This week, a former senior official in Israel’s security establishment described Prime Minister Benjamin Netanyahu’s priorities to me: “Iran, Iran, Iran and only after that Syria and Egypt, and finally, the Palestinians.” He brought his palm down almost to the floor to stress to me how low the Palestinian issue really was on Netanyahu’s list of priorities.
Netanyahu’s obsession with the Iranian issue doesn’t need any visual aids. Israelis have been hearing “Iran, Iran, Iran” for years. They have also been hearing from foreign publications that retired senior members of the security establishment (former Mossad head Meir Dagan, former Shin Bet head Yuval Diskin and former Chief of Staff Gabi Ashkenazi) begged to prevent an Israeli attack on the Bushehr nuclear reactor.
Netanyahu’s speech before the UN General Assembly Oct. 1 confirmed how remarkably precise this description of Netanyahu’s priorities vis-à-vis the Palestinians really is.
Since talks between the Israelis and Palestinians were renewed in August, following a campaign by US Secretary of State John Kerry to exert pressure on both parties, stack upon stack of assessments have been written. As enormous doubts plague everyone, the question was and remains: Are the talks serious? Are the Israelis and Palestinians really willing and able to reach an agreement, or is it all an act forced upon the participants?
But every so often, people "in the know" leak to the Israeli media that this time, Netanyahu is very serious, and anyone who questions his readiness to reach a permanent arrangement and pay a painful price for real peace and security will be surprised. They might even eat their hats.
For reasons of full disclosure, I state here that I side with the skeptics — or, to be more precise, with the pessimists. I was even scolded by friends and colleagues for my pessimism.
But then Netanyahu appeared before the UN General Assembly and showed how indifferent he really is to the Palestinian-Israeli issue. Even if this “obsession with the Iranian nuclear threat” is understandable and acceptable to most Israelis, during this negotiation, which Netanyahu himself and everyone surrounding him are insistent on presenting as serious, the prime minister should have said so to his own people and the rest of the world. He should have shown that the peace negotiations are not some theatrical performance imposed on him by an American director named Kerry.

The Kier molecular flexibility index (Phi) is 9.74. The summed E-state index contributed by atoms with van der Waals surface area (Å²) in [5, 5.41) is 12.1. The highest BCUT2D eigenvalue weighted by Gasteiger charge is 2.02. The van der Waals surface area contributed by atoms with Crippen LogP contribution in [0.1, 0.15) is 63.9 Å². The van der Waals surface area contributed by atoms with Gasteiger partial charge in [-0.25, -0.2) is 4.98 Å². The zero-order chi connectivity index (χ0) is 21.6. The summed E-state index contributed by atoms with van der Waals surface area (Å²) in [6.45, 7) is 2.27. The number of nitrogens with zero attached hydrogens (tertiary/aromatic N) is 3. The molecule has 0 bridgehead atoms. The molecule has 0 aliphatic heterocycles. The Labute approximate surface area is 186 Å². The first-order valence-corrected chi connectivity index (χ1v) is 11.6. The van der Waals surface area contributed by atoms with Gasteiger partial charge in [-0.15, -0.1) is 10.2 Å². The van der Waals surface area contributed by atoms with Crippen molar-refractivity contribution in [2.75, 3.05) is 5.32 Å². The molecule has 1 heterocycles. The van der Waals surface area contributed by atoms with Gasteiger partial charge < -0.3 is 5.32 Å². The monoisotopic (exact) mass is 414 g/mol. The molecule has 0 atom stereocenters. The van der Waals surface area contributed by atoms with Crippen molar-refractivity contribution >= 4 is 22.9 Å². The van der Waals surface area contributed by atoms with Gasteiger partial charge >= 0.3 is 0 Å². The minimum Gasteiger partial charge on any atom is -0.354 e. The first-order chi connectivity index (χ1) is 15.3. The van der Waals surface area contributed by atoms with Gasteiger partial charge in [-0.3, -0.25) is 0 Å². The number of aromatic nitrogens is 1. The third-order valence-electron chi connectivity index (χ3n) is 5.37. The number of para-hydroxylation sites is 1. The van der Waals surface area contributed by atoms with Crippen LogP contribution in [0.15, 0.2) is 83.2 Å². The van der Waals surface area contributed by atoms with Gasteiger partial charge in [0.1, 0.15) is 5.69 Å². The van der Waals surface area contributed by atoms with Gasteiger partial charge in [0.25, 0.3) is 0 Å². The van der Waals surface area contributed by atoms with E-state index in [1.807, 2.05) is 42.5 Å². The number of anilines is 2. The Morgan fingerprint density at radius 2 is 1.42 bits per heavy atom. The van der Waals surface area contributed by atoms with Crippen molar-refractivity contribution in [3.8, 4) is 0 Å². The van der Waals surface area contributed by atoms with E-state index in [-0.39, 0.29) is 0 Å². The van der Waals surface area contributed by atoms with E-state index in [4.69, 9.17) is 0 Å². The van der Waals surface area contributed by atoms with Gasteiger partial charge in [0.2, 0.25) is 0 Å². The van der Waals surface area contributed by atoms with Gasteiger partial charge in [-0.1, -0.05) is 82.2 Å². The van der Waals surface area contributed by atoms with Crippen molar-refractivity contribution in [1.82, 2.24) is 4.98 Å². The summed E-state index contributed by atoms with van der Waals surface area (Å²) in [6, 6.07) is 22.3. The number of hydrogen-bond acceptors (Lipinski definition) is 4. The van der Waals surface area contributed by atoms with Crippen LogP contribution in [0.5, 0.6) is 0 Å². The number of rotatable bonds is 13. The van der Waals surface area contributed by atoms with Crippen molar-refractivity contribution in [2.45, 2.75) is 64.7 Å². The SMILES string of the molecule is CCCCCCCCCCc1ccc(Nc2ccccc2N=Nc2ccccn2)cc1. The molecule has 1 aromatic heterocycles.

Netanyahu should have shown that there are other important issues on his agenda that must be resolved for the benefit of future generations. There are other things to do apart from trying to wipe the smirk off Iranian President Hassan Rouhani’s face. But instead, the prime minister’s only references to the Palestinian issue in his speech were a jab at Abu Mazen (Mahmoud Abbas), chairman of the Palestinian Authority, with whom he supposedly set off on a new path, and another very general statement at the end of his speech of Israel's commitment to peace. The latter actually sounded like an offhand remark, just to fulfill his obligation of lip service.
Netanyahu is certainly allowed to doubt the Iranian president’s "smile offensive." He can even criticize the US administration, which chose to give diplomatic means a chance in its effort to resolve the Iranian nuclear issue. And obviously, there is room to debate the approach and whether a disparaging speech chastising the rest of the world, when everything was already said and done, was really a wise move.
At the same time, it is important to ask whether there is any room left on the Israeli prime minister’s agenda in addition to “Iran, Iran, Iran.” Shouldn’t someone who declares that he is seeking peace and a comprehensive settlement with the Palestinians have convinced Israelis and the rest of the world that apart from Israel’s justifiable concerns over Iran obtaining nuclear weapons, there is also hope, and that there is also a real desire and genuine aspiration to resolve the Palestinian-Israeli conflict? After all, this conflict affects Israelis and threatens their lives and safety in the present no less than nuclear weapons would in the future.
At a time when Israel is threatened with international isolation, and there are calls for economic and academic sanctions, wouldn’t it be more prudent to devote at least some of the speech to the issue that threatens Israel’s standing in the international community?
So now, please allow me to return to my position of hopeless pessimism. I will continue to believe that the talks between Justice Minister and chief negotiator Tzipi Livni and Palestinian chief negotiator Saeb Erekat are little more than a blathering performance they are being forced to give. And allow me to repeat again like some overused mantra that without any serious work on the ground and a concerted effort to sway public opinion among Israelis and Palestinians alike, there will be no peace here — not now, and not for a very long time.
By the way, also allow me to adopt Netanyahu’s suggestion, made from the podium of the UN General Assembly: that it is necessary to pay close attention to what is being reiterated loudly and openly. If all anyone says is “Iran, Iran, Iran,” without leaving room for anything else, the prime minister of Israel really does not have any other priorities. I hope my friends will forgive me for saying that.
Shlomi Eldar is a contributing writer for Al-Monitor’s Israel Pulse. For the past two decades, he has covered the Palestinian Authority and especially the Gaza Strip for Israel’s Channels 1 and 10, reporting on the emergence of Hamas. In 2007, he was awarded the Sokolov Prize, Israel’s most important media award, for this work.